1998: Labaki attends a workshop in acting at the Cours Florent in Paris. She will go on to appear in many of her own, as well as other directors’, productions as well as directing. She also begins to direct adverts alongside her ongoing music video work.
2003: Labaki begins directing music videos for Lebanese star Nancy Ajram, including her most famous work of this era, the 2003 video for Ajram's Akhasmak Ah (I'll Taunt You). The video aligns Ajram with the Egyptian actress Hind Rostom, "the Marilyn Monroe of Egyptian cinema," and won plenty of fans, particularly in Egypt, as a result. The video also attracted criticism, however, thanks to Ajram's revealing dress and provocative dancing. Palestinian poet Tamim Al Barghouti was among the critics, accusing Arabic pop videos of submitting to Western style in an article in Lebanon's Daily Star.
2005: Labaki takes part in the Cannes Film Festival Residence for six months. During that time, she writes Caramel, her first feature film, which she will go on to direct and star in. The film showcases a Beirut that most people are not familiar with. Rather than tackle political issues, she presents a comedy that deals with five Lebanese women who gather at a beauty salon and deal with issues related to love, sexuality, tradition, disappointment, and everyday ups and downs.
2007: Caramel premiered at the Directors' Fortnight at the Cannes Film Festival. It sold worldwide and collected prizes at many festivals around the world, garnering Labaki acclaim both as a director and actress. It also put her on Variety's 10 Directors to Watch list at the Sundance Film Festival.
2008: The French Ministry of Culture and Communication awards Labaki the Insignia of Chevalier in the Order of Arts and Letters.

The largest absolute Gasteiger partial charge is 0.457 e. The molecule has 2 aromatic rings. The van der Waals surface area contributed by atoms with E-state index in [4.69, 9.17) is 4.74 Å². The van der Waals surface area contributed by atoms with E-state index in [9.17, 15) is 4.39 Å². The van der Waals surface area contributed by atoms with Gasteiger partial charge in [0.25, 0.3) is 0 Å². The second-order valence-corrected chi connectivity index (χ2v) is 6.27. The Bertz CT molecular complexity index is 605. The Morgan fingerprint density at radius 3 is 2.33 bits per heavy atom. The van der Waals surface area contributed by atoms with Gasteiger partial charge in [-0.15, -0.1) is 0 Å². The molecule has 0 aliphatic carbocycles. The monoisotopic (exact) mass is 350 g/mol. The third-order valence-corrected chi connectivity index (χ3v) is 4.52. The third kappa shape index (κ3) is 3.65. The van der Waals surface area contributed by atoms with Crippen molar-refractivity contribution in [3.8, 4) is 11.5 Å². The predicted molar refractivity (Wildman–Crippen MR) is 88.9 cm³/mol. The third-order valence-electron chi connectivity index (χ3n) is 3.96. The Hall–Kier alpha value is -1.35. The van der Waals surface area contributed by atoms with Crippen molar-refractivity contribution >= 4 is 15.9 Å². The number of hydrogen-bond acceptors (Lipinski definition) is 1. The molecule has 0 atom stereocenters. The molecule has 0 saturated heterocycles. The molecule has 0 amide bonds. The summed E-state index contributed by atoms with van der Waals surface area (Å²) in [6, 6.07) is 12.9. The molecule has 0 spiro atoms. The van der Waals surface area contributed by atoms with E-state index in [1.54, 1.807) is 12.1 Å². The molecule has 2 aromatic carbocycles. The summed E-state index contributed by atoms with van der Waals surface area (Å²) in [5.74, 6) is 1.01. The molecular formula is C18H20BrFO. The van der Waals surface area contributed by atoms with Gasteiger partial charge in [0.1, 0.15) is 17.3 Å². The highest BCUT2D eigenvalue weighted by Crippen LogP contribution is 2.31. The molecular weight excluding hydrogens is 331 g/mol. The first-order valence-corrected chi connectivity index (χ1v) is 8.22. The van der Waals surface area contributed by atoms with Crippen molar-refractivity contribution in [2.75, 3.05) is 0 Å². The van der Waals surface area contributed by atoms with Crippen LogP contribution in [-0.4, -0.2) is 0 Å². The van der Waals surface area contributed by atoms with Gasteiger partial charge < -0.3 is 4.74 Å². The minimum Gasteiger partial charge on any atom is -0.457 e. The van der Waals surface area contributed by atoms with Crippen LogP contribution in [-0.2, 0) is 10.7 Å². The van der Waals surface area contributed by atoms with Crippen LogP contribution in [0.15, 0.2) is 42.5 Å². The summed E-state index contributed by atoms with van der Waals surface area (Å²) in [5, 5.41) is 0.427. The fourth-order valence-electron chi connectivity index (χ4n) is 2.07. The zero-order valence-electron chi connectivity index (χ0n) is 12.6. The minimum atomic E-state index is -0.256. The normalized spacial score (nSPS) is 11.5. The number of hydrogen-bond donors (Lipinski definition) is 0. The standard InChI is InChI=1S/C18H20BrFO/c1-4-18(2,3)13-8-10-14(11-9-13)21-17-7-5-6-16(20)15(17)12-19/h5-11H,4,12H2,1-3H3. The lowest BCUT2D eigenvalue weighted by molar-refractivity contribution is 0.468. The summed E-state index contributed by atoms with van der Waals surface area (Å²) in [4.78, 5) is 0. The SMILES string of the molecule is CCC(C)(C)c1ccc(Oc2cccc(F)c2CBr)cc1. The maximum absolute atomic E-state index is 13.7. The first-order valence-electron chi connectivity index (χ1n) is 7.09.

2011: Labaki's second feature, Where Do We Go Now? premieres in the Un Certain Regard section at Cannes. The film humourously tackles religious tension in a village where a church and a mosque stand side-by-side. It will go on to win the Cadillac People's Choice Award at the Toronto International Film Festival and pick up awards at festivals including San Sebastián International Film Festival and Stockholm Film Festival. The film is also nominated for best foreign film at the Critics' Choice Awards in Los Angeles.
2014: Labaki sits alongside Lee Daniels on the judging panel for the Dubai International Film Festival's Muhr Awards, and also takes time off to hit the red carpet for the regional premiere of Xavier Beauvois' The Price of Fame, in which she stars. She'll put the judging experience to good use a year later, when she's selected to join the panel for Cannes' Un Certain Regard section.
2018: Capernaum picks up the Jury Prize in Cannes' main competition and receives a 15-minute standing ovation at its premiere. Is Labaki's career about to go stellar?